The Perfect Enemy | These virus strains caused kids’ severe illness most often - San Francisco Chronicle
May 15, 2024

These virus strains caused kids’ severe illness most often – San Francisco Chronicle

These virus strains caused kids’ severe illness most often  San Francisco Chronicle

Next pandemic will be “harder to fight,” says UCSF’s Wachter

The heavy politicization of the COVID-19 pandemic will make the next pandemic “even harder to fight,” according to Dr. Bob Wachter. The UCSF chair of medicine, who has  large Twitter following of his COVID risk calculations, told the Jewish News of Northern California that the pandemic has opened the floodgates for misinformation. “I think when there’s a pandemic next time, the misinformation will start on Day One. And the pushback against anything that relates to public health will be tremendous and make it even harder to fight than it was for this one,” he said. Noting the experts’ predictions of more, potentially deadlier, infectious disease outbreaks to come, he said, “Imagine something that is this infectious, or maybe even more so, but is as deadly as Ebola. Not 1 in 100 or 200 people die, but 1 in 5. We got lucky with COVID that it was not that kind of case-fatality rate,” he said.

Wachter reiterated he intends to remain COVID-free by any reasonable means, primarily because of long COVID risks. He estimated that there is between a 5% and 10% chance of an infected person having prolonged symptoms that will disrupt their life, and bring higher risk for heart attacks, strokes and diabetes. “You can make different choices. But at least do it with your eyes open,” he said. Wachter added, “It’s so easy to forget the fact that over a million people have died. The numbers are so staggering that our brains almost want to push it away. The extent of the tragedy is unfathomable, and I think in our effort to get on with our life, we’ve collectively forgotten that.”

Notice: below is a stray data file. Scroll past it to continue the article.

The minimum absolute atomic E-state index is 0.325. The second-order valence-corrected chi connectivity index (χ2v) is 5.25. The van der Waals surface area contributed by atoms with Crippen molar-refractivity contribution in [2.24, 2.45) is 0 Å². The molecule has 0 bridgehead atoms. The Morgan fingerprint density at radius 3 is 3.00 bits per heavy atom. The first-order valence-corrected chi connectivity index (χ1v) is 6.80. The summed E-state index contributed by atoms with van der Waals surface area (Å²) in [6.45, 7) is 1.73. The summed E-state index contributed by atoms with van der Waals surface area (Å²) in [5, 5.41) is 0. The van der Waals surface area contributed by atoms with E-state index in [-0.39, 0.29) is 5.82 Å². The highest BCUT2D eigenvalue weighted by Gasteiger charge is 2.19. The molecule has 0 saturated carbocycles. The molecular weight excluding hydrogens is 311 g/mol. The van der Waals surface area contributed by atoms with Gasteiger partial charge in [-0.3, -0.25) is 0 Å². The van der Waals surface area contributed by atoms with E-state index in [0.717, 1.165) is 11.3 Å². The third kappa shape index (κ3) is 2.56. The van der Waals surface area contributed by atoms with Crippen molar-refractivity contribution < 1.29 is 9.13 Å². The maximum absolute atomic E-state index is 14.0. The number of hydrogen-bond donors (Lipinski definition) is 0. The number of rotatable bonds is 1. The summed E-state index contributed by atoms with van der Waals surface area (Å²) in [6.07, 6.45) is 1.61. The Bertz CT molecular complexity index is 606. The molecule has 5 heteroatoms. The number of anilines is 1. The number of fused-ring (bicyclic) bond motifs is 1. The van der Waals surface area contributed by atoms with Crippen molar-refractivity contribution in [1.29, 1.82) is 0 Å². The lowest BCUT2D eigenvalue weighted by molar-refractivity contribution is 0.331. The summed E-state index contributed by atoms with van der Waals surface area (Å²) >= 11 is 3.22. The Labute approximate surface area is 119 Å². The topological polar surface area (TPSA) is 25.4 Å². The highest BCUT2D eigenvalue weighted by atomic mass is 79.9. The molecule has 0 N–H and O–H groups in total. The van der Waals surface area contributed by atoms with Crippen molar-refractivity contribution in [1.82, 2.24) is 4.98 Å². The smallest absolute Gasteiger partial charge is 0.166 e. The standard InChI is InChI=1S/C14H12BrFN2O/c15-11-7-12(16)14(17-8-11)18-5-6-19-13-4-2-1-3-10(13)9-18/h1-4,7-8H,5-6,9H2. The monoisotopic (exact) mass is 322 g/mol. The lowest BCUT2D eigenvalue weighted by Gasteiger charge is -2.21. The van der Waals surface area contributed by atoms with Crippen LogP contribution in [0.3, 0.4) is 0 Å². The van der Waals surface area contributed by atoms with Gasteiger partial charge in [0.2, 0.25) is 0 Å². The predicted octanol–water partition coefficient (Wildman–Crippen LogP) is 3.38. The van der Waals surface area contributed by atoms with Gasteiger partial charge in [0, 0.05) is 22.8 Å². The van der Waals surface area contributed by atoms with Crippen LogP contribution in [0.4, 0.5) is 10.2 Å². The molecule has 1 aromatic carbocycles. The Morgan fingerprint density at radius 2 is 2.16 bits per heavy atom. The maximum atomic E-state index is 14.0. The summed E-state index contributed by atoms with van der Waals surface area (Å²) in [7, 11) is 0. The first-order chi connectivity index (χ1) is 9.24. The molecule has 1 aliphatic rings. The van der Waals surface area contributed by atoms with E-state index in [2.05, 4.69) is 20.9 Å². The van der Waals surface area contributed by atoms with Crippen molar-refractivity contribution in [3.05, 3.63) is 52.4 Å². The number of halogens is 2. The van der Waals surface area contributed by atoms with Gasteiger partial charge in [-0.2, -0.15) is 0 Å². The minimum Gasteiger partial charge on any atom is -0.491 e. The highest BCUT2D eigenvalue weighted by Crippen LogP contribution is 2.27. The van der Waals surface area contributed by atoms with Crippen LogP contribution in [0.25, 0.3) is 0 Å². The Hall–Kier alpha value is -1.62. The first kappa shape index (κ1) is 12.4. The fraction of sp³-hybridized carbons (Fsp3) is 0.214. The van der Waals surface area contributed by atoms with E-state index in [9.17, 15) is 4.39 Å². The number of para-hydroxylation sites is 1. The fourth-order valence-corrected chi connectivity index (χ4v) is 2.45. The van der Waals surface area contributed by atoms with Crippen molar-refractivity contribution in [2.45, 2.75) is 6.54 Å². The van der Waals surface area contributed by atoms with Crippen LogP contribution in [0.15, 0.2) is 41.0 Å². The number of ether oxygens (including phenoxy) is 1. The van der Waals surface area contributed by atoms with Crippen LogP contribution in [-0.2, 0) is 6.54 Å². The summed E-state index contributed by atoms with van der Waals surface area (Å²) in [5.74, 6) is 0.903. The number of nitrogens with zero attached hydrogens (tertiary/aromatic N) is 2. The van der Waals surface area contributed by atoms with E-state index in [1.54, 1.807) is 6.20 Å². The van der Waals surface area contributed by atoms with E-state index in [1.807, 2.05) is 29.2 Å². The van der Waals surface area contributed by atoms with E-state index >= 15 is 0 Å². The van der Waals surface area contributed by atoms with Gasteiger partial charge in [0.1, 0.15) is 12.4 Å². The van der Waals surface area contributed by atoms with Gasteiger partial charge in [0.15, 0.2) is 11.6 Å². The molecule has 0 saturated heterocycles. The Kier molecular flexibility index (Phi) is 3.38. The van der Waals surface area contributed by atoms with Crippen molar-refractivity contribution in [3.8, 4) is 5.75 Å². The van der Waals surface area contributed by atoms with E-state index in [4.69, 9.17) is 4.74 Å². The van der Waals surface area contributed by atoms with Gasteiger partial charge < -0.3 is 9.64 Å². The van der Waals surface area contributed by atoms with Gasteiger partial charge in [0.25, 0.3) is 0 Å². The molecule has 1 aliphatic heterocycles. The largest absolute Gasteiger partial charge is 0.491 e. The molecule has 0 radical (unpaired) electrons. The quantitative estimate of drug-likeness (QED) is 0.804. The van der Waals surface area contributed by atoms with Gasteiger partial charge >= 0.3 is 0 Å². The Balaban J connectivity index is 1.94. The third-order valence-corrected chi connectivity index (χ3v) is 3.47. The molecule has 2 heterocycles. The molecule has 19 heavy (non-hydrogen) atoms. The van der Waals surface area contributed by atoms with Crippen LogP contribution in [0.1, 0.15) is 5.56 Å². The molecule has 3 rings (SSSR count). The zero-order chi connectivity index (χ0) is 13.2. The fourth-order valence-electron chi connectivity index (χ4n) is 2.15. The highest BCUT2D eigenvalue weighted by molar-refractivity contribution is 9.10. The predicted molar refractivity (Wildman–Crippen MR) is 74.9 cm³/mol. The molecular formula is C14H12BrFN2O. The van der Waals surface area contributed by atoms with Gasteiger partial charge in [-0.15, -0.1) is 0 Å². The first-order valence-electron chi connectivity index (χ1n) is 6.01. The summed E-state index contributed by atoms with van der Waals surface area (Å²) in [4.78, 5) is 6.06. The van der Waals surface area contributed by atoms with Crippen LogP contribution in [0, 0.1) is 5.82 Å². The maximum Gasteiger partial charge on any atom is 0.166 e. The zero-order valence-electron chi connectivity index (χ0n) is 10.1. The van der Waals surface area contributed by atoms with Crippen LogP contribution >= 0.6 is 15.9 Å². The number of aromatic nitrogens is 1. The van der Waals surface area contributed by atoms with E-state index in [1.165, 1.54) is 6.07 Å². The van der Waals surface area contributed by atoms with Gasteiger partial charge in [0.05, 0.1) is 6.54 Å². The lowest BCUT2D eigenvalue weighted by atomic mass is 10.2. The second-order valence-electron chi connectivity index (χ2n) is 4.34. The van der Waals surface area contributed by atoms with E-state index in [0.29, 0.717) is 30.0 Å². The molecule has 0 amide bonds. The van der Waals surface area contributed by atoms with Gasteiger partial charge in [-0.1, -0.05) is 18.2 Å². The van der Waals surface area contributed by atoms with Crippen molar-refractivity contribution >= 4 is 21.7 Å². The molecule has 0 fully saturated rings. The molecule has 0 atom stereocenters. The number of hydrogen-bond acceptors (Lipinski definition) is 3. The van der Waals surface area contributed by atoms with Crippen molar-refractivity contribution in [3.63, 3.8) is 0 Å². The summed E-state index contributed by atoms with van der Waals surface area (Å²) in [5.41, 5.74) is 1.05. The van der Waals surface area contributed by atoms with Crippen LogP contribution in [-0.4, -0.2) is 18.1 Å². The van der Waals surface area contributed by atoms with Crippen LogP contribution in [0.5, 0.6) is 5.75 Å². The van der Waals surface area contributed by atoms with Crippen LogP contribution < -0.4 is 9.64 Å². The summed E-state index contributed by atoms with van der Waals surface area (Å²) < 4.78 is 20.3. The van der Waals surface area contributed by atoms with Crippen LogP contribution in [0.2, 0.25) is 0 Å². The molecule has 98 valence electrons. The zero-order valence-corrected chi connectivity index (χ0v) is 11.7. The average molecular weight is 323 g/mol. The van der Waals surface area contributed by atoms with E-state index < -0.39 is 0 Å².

These variants caused the most severe disease in children

More than 14 million children have been infected with COVID-19, representing about 18.6% of all cases in the U.S. A recent study published in the Lancet Regional Health examines how severe outcomes among children differed during the periods when the alphadelta, and omicron variants were dominant. Using electronic health record data from Beaumont Health, a large healthcare system in the Detroit region providing care for approximately 2.2 million people, researchers evaluated emergency visits, hospitalization, and severe COVID-19 disease in pediatric patients, during each variant’s period of predominance. They found that 24.4% of admissions occurred during alpha, 31.6% during delta, and 44.0% during omicron. But based on the primary outcome of severe disease that involved intensive care unit admission, mechanical ventilation, multisystem inflammatory syndrome in children (MIS-C), myocarditis or death, they found that “while omicron cases had the highest admission frequency, the incidence of severe illness was lower than delta and alpha variants.” 

S.F. supervisor proposes extending eviction protections